In the late 1980’s, community residents in Northwest New Mexico noticed
strong menacing odors reported as smelling like rotten eggs, petroleum
and sewage around the ever expanding oil and gas industry. Residents
experienced nose, throat and eye irritation that occasionally would last
for hours after smelling the odors. When the odors increased in
frequency, so did the associated acute health effects.
energy companies in the area (including BP, Energen, XTO, Devon, Conoco
Phillips, Enterprise, Williams and Questar) have moved away from oil
drilling in favor of drilling for natural gas and even fracking at some
sites. The entire community of Northwest NM consists of over 100,000
residents all affected, either by living near gas well or near the power
plants that process the natural gas.
are gas wells near every school, church and community center. With the
switch, from drilling for oil in favor of fracking or drilling for
natural gas, came more severe and more frequent odor incidents causing
health effects for the community. One of the members of the San Juan
Citizens Alliance and long-term resident, Sug McNall, went out to get
her mail in December 2009. She was immediately struck with an extremely
potent rotten egg odor and overcome with dizziness and nausea.
According to McNall, she fell to the ground and was forced to crawl
back into the house. While the symptoms began to slowly subside, she
reported numbness in her lips that for lasted three days after the
less severe odor incidents, residents commonly reported headaches,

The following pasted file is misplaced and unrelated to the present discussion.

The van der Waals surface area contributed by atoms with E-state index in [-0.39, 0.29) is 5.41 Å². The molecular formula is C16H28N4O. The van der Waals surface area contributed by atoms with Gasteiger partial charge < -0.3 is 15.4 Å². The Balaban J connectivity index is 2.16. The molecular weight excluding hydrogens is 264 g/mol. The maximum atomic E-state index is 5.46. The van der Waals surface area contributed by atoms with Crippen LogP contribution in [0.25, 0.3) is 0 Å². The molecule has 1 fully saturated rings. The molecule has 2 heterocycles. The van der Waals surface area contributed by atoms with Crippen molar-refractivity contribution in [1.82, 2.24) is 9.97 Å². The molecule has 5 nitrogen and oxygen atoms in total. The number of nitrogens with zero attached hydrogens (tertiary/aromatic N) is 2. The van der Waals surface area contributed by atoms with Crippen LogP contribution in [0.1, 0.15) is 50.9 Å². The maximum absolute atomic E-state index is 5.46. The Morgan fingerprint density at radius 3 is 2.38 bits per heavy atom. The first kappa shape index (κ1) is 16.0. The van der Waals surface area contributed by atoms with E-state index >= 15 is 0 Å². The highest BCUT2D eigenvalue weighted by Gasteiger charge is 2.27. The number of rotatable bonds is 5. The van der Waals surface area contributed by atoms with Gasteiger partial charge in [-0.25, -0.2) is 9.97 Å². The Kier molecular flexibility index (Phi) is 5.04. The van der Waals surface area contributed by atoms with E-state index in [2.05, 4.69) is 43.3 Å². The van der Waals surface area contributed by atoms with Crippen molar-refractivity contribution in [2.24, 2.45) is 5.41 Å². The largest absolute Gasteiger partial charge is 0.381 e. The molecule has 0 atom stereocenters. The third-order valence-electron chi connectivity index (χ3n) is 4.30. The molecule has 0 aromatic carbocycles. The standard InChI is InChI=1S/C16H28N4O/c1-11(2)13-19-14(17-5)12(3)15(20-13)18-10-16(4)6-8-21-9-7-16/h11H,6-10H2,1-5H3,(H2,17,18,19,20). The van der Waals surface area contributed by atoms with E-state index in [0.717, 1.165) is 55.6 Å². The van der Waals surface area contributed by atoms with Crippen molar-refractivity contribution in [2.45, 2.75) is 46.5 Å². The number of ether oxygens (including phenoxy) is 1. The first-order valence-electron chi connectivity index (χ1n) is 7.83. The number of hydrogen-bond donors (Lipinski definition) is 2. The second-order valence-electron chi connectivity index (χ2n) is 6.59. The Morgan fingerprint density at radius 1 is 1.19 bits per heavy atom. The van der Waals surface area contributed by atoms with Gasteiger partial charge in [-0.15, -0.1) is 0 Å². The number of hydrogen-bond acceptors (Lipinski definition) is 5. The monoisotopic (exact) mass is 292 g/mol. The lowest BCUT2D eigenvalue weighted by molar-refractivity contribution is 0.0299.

nausea and dizziness in addition to the nose, throat and eye irritation.
The health effects and reported odors could be associated with
chemical presence and chemical exposure. Sug McNall and other residents
have documented odors most frequently in the late evening through the
early morning hours. This could be related to the industrial process
and/or weather patterns.
community members call in frequently, often multiple times a week, to
the New Mexico Oil and Gas Conservation Division to report these odors.
However no satisfactory solutions have been reached. On occasion, a
representative of the Conservation Division will conduct an on-site
investigation. During one of the occasions, the representative informed
the residents the most likely cause of the odors is “treated” Hydrogen
Sulfide. This is a major concern as Hydrogen Sulfide is highly toxic
and while its presence requires formal signage by law, none was present
at the well.
homeowners were never informed of the toxic risk located on their
property. Members of San Juan Citizens Alliance and other residents of
the San Juan Basin, have also complained to The Aztec City Manager and
City Commissioner, and no satisfactory response was issued.
of the residents have lived there for their entire lives; some can even
trace their ancestry back to the original land owners from The Old
West. Many are ranchers, maybe running one of the small businesses in
town with their family.
Hear first hand the fight against natural gas in New Mexico!